Covered Stents Reduce Interventions and Improve Patency over Bare Metal Stents for Mesenteric Occlusive Disease
Jessica L Hogan, Charles S Joels, Larry R Sprouse, Jr., Heather Mixon, Jenny M Holcombe
University of Tennessee - Chattanooga, Chattanooga, TN
BACKGROUND - Endovascular therapy is part of the standard treatment algorithm for mesenteric occlusive disease in light of the increased morbidity of traditional bypass surgery. The question remains whether type of stent improves clinical symptoms and long-term patency. Small-scale studies have shown improvement with covered stents; however, decreased need for re-intervention and rate of restenosis have not been demonstrated on a larger scale. The objective of this study is to compare the need for re-intervention and primary patency of bare metal stents (BMS) and covered stents (CS) in the treatment of mesenteric occlusive disease.
METHODS - A prospectively collected database of 500 patients with mesenteric occlusive disease was retrospectively queried to identify patients with initial stent placement from 2005 to 2015. Exclusion criteria included patients with previous mesenteric bypass or atherectomy, or median arcuate ligament syndrome. A comparative cohort study was conducted of the remaining 319 patients treated for mesenteric insufficiency with bare metal stenting (BMS) or covered stenting (CS). Choice of stent type was left to the discretion of the surgeon. Follow up consisted of post-operative and bi-annual ultrasound, and clinical assessment at the surgeon’s discretion for evidence of restenosis and recurrent typical and atypical symptoms. Data analysis was performed using Fisher’s exact test and ANOVA. The primary endpoint was need for re-intervention, with a secondary endpoint of primary patency, defined as time from initial stenting until end of artery patency determined by ultrasound velocities.
RESULTS - Three hundred nineteen patients receiving 543 mesenteric stents met inclusion criteria. Average follow up was 33 months. Table 1 shows demographic information for each stent type (number of stent type, age, gender, stent diameter, and artery treated). Need for re-intervention was significantly higher with bare metal stents, with 46.3% requiring re-intervention, as opposed to 29.5% of covered stents (p=0.001). The time to re-intervention was significantly decreased with covered stents (457 days for bare metal and 412 days for covered stents, p=0.008). Primary patency was improved in covered stents over bare metal stents (48.2% vs. 38.9%, p=0.034). Of the stents that lost patency, covered stents were likely to fail earlier than bare metal stents (105 days vs. 155 days, p=0.02). To assess possible causes for need for re-intervention, a multivariate analysis of various factors including age, gender, stent diameter, symptoms, and artery where the stent was placed was performed. Variables correlating to re-intervention include younger age (70.2 +/-10.6 years, p=0.001), female gender (p=0.001), and stent placement in the SMA (p=0.046), which explains 61.8% of the variance in re-intervention.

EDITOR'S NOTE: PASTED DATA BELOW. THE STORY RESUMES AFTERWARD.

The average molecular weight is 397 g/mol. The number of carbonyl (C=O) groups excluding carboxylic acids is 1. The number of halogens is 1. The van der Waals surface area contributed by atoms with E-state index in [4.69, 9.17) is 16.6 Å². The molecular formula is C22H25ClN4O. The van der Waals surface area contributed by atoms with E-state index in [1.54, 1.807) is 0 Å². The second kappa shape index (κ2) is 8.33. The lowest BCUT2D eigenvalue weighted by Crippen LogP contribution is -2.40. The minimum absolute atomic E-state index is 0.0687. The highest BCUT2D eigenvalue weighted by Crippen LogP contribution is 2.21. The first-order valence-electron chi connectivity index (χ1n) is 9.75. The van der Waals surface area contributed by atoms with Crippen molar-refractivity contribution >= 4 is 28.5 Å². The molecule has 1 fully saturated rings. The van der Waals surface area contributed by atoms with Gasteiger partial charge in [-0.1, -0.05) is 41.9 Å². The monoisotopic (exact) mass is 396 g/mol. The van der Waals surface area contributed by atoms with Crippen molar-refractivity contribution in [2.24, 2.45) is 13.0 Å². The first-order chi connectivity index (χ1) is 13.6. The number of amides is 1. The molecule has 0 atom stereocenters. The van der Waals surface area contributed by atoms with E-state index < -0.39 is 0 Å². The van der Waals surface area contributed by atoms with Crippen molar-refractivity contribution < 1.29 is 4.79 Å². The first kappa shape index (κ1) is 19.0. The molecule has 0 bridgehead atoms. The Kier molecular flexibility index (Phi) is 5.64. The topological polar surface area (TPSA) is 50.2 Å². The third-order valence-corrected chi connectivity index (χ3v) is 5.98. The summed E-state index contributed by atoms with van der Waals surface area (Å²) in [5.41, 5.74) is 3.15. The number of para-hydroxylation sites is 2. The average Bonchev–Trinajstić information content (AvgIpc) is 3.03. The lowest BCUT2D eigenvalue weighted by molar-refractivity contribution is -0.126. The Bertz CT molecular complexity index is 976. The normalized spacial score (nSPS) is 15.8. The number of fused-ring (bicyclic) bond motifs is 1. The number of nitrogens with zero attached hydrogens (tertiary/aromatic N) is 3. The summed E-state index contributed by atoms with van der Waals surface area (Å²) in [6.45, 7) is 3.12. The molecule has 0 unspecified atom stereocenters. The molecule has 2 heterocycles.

CONCLUSION - In endovascular management of mesenteric occlusive disease, covered stents exhibit decreased need for re-intervention and improved primary patency over bare metal stents. For stents requiring re-intervention, covered stents require intervention earlier than bare metal stents, suggesting a different pathophysiology for re-stenosis. Patients who were younger, female, or received an SMA stent were more likely to require re-intervention.
|Number of Stents||Average Age (years)||Gender||Diameter (mm)||Artery Location|
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